With a few small tweaks, any raglan pattern can be adapted in to the perfect summer rash guard. Here’s how:
5 out of 4 Patterns has three raglan patterns that will work perfectly: Rocket Raglan, Nancy Raglan, or Ryan Raglan. I’m going to specifically show you using the Rocket Raglan, but you can use the crew neck option on any raglan pattern.
For fabric, I recommend swim nylon or quick-dry/performance fabric. I’m using some quick-dry fabric from The Fab Clique Fabric Shoppe in this tutorial.
Sizing and Pattern Piece Adjustments
Use the sizing chart in the pattern tutorial to figure out what size you need. I recommend sizing down (and lengthening as needed) for a more fitted look. My son normally wears a 5, but I sized down to a 4.
- Cut out the front bodice, back bodice, and mirrored sleeves as you normally would for the crew-neck option.
- When cutting the crewneck band, increase the length (grain) to 2.5”, and increase the width (stretch) by 1.375”. This will give you a taller collar that will overlap at the placket.
- You’ll also need to cut one extra piece to serve as the snap placket. Your placket will be 2.5” wide (stretch) by double your placket length (grain). In order to figure out how long you want your placket to be, measure down the front bodice of your shirt along where the sleeve will attach and decide what you think would look good. In my son’s case, we’re going to make a 3” placket. So my placket piece is 2.5” wide (stretch) by 6” long (grain). You’ll also want to cut a piece of knit interfacing of the same size.
- You will need snaps or buttons to fasten your placket. I’m going to do 3 sets of snaps for my 3”. If your placket is longer—you may want more, shorter—less.
- Fuse interfacing to the wrong side of your placket piece following manufacturer instructions. Be careful not to melt your placket.
- Match the front of the sleeve to bodice front, right sides together, but do not sew. Measure from the collar your placket length (3” for me), and mark.
- Sew from the your mark to the armpit using a stretch stitch. I do not recommend using a serger here, as you’ll want this to be pretty exact on your mark.
- Fold the sleeve down from the bodice piece, stopping at your stitching. This should form a straight line from the neck of the bodice at the top to the neck of the sleeve at the bottom. The right sides of both the bodice and the sleeve will be exposed.
Align your placket, right sides together, along this new straight edge. Pin or clip raw edges together. Be sure to only clip on layer to the placket.
- Flip over and sew the placket to the bodice using a stretch stitch from the top of the collar to your previous stitching. You do not want to catch any extra fabric when stitching, so be careful as you approach your original seam.
- Now you will need to sew the placket to the sleeve from the top of the sleeve to your previous stitching. Again, be careful here not to sew anything other than the sleeve and the placket pieces.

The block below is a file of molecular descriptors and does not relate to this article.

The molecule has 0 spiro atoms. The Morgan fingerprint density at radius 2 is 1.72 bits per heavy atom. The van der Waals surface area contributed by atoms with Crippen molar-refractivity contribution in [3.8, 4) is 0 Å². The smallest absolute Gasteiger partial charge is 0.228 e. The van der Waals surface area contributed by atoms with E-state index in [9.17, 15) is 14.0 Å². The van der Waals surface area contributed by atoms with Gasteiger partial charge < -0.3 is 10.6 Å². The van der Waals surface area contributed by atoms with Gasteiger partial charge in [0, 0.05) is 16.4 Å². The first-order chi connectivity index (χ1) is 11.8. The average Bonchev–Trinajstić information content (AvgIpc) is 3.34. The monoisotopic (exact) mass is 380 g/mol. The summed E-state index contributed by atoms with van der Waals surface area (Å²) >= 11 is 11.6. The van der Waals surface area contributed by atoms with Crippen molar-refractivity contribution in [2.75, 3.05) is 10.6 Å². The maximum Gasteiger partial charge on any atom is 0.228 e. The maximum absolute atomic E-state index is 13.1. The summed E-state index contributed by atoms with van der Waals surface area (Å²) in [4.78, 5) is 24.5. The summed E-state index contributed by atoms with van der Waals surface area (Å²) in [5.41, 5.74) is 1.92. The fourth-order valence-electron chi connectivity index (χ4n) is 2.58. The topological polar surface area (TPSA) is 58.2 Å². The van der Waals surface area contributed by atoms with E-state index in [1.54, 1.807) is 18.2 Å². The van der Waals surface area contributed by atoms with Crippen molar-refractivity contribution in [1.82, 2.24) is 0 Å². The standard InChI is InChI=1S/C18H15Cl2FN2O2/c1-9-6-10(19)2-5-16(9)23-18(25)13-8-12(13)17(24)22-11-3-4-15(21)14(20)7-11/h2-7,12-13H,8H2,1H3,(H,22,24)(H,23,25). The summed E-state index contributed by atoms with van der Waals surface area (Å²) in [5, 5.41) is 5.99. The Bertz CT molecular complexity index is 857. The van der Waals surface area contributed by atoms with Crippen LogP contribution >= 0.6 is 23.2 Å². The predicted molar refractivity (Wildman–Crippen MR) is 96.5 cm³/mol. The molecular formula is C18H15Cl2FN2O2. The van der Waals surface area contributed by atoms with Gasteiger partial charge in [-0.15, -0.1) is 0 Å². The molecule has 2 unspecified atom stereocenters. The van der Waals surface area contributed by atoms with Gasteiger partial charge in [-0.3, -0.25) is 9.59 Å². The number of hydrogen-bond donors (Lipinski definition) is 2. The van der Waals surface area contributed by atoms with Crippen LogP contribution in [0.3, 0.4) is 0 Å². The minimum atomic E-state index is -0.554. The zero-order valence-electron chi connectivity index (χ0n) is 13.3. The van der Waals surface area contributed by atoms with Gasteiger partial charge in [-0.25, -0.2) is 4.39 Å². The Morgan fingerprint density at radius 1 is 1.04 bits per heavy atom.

- Bring the neck corner of your arm piece and the neck of your bodice together. The placket will fold in half vertically inside the arm seam. This is really hard to explain, so hopefully this photo will help.
- Open the placket up so that it is flat, flip over garment, and press placket in half vertically.
- You can now fold this back up and press as much as needed to make everything look nice and neat. Then use your sewing machine and top stitch near the edge of the placket on both the bodice and arm pieces.
Your placket is finished. At this point, I like to clip or pin it closed while I finish the remaining assembly. Follow instructions as normal until you are ready to do the neckband.
SPECIAL NOTE: I like to increase my seam allowance a bit on the side seams for a more fitted look. You may want to do a fitting first, especially if you sized down 1 or 2 sizes initially.
- Fold neckband in half lengthwise, right sides together and sew the short ends using a stretch stitch or serger.
- Turn neckband right-side out (wrong sides together), push out corners and press in half.
- Quarter your neckband piece and top. When quartering your top, use the placket corners as one mark, not center back/front.
- Match up your quarter points (right sides together), starting and ending with the placket corners. Sew using a stretch stitch or serger while gently stretching the shirt, but being careful to not stretch the neckband.
- Press the seam down and top stitch.
- Next, you’ll want to mark where your fasteners (snaps in my case) will go and attach them.
Finally, finish up the tutorial by hemming your sleeves and bodice and you have a fabulous Rash Guard. If you want to dress it up, use some stretch vinyl for something fun. I made a shark to go on my son’s to match his swim trunk fabric. Now go splash!!
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Tina Weikel says
This is exactly what I needed to see. I’ve been wanting to make a rashguard for my husband and this will work perfectly! Thank you!